C. diff on the rise

By: May 22nd, 2012 Email This Post Print This Post

There is clear evidence that Clostridium difficile (C.difficile), a difficult-to-control and treat bacterial infection, is increasing, especially in non-hospital settings, according to Mayo clinic researchers.

“We have seen C.difficile infection as a cause for diarrhea in humans for more than 30 years, and the incidence of infections has been increasing in the last decade,” said Sahil Khanna, M.B.B.S., Mayo Clinic Division of Gastroenterology and Hepatology, and lead author of the study, which was presented during Digestive Disease Week meeting in San Diego, May 19-22.

Khanna explained that the typical profile of a patient with C. Difficile was “an older patient, taking antibiotics, while in the hospital.” But now, “we have described a significantly increased incidence of C. difficile in children with diarrhea in a population-based cohort. Importantly, we also found that more than three-quarters of cases of C. difficile in children are being contracted in the community, not in the hospital,” she said.

The study found that the incidence of C.difficile infection (CDI) in children between 2004 and 2009 was more than 12 higher than between 1991–1997. Also, 75 percent of those cases were community-acquired C. difficile, which means that the patient had not been in a hospital for at least four weeks prior to contracting the infection.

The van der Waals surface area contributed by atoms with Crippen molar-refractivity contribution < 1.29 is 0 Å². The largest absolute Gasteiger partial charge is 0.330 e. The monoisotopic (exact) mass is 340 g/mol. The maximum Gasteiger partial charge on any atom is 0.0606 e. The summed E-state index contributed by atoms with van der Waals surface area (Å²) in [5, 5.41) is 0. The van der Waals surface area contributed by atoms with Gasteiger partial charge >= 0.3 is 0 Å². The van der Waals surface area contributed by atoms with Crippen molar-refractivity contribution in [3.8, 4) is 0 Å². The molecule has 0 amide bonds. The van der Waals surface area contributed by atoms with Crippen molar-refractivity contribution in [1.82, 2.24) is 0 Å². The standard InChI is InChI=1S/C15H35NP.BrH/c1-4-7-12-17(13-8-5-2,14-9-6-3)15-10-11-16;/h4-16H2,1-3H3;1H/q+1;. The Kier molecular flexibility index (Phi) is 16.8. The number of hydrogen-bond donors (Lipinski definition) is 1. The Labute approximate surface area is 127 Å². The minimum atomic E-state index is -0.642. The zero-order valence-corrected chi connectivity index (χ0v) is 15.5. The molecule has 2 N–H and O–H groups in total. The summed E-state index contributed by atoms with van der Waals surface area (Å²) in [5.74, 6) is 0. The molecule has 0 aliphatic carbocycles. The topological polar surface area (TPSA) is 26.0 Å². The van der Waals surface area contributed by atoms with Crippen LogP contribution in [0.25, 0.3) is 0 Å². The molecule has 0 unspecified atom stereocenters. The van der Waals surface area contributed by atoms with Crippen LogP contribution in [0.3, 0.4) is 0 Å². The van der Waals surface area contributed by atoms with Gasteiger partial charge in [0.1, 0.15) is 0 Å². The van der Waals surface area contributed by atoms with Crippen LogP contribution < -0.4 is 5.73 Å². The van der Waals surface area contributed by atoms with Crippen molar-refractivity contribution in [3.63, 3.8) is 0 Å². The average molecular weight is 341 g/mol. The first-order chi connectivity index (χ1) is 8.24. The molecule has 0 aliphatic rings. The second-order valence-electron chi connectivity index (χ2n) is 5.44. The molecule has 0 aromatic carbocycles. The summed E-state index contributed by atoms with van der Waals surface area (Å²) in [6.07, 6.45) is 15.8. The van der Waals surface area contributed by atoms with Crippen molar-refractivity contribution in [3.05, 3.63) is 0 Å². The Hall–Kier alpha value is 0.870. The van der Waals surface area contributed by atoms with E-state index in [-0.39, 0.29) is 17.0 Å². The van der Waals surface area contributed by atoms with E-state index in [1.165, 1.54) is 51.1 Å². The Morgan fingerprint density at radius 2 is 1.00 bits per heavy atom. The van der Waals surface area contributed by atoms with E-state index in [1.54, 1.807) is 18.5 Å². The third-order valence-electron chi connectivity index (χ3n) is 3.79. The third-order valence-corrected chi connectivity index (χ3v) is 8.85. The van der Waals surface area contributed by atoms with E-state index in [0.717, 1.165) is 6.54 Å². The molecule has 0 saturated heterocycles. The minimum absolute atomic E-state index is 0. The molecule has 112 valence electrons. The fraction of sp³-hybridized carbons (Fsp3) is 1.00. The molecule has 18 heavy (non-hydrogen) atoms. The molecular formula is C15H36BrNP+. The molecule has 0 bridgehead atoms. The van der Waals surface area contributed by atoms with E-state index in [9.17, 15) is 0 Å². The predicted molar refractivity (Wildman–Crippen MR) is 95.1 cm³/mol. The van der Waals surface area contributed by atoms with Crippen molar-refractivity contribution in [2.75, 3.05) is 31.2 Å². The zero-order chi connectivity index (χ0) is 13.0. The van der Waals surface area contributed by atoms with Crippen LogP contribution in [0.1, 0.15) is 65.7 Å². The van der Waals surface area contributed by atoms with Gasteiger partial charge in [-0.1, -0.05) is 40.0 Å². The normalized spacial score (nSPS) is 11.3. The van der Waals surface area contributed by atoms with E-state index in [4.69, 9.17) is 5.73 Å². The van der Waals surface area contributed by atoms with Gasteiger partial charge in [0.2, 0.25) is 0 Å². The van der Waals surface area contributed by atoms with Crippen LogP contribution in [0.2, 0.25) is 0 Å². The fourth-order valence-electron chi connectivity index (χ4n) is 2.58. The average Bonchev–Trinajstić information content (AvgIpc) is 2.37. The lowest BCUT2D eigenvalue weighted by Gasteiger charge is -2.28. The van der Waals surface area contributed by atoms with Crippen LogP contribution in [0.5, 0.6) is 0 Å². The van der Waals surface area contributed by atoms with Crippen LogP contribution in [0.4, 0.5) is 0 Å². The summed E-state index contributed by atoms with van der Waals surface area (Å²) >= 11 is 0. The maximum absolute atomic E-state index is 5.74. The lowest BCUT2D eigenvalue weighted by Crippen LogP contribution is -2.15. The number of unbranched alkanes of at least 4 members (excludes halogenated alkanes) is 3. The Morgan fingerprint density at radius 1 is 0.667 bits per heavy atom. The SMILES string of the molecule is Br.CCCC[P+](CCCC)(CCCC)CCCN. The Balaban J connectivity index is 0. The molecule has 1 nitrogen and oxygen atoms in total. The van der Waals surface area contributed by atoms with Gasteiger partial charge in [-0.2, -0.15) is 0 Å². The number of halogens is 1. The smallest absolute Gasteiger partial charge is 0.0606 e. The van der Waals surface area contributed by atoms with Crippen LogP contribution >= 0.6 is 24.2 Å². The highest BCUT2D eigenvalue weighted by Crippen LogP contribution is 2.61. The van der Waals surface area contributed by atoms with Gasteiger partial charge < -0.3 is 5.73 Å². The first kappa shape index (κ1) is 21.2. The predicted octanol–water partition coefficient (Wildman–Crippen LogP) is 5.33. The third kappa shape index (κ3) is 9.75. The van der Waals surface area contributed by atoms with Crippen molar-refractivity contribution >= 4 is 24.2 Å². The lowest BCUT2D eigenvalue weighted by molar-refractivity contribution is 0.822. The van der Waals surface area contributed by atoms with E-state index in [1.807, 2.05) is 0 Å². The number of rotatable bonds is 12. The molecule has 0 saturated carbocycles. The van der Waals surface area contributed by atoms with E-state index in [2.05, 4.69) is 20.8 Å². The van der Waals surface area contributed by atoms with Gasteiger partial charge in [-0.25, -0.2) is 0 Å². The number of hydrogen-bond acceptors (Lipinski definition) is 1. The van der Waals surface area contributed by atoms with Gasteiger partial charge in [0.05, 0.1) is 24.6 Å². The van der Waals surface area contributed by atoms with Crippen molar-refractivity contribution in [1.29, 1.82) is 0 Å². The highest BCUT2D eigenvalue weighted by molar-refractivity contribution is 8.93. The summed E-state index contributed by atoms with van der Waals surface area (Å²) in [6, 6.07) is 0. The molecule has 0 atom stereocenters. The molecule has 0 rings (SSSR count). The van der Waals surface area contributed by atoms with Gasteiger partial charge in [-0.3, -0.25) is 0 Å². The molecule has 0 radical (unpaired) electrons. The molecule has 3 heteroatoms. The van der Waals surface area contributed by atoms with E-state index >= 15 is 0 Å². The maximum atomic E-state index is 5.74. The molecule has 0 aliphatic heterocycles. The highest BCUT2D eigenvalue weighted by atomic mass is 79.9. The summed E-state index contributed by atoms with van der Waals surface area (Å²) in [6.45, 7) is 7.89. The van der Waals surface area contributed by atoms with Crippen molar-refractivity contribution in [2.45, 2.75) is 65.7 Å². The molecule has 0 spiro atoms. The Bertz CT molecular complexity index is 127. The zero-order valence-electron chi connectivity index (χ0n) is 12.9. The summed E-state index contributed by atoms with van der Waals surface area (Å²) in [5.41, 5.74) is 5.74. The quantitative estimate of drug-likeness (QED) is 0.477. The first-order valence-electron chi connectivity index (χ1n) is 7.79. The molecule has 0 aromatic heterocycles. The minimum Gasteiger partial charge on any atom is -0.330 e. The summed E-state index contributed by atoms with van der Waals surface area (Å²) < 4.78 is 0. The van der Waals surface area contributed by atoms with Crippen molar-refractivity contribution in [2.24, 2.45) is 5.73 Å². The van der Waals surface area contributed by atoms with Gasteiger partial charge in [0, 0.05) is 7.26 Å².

C. difficile can be contracted from contaminated surfaces and spread from person to person.

Mayo clinic researchers recommend preventive measures such as:

  • Washing hands with soap and water
  • Cleaning suspected contaminated surfaces with bleach-based solutions
  • Avoiding contact with people who are known to have CDI
  • Taking extra hygiene precautions if you are living with a person who has CDI or who works in a healthcare setting where a person might be exposed to patients with CDI

According to the CDC, there are approximately 337,000 cases of CDI reported each year, which cause 14,000 deaths.


By Lai-Chee Lee on May 22nd, 2012 at 7:47 pm

If a patient with symptomatic Clostridium difficile infection had gone for colonoscopy, should the scope be sterilized since high level disinfection will not eradicate most bacterial spores?


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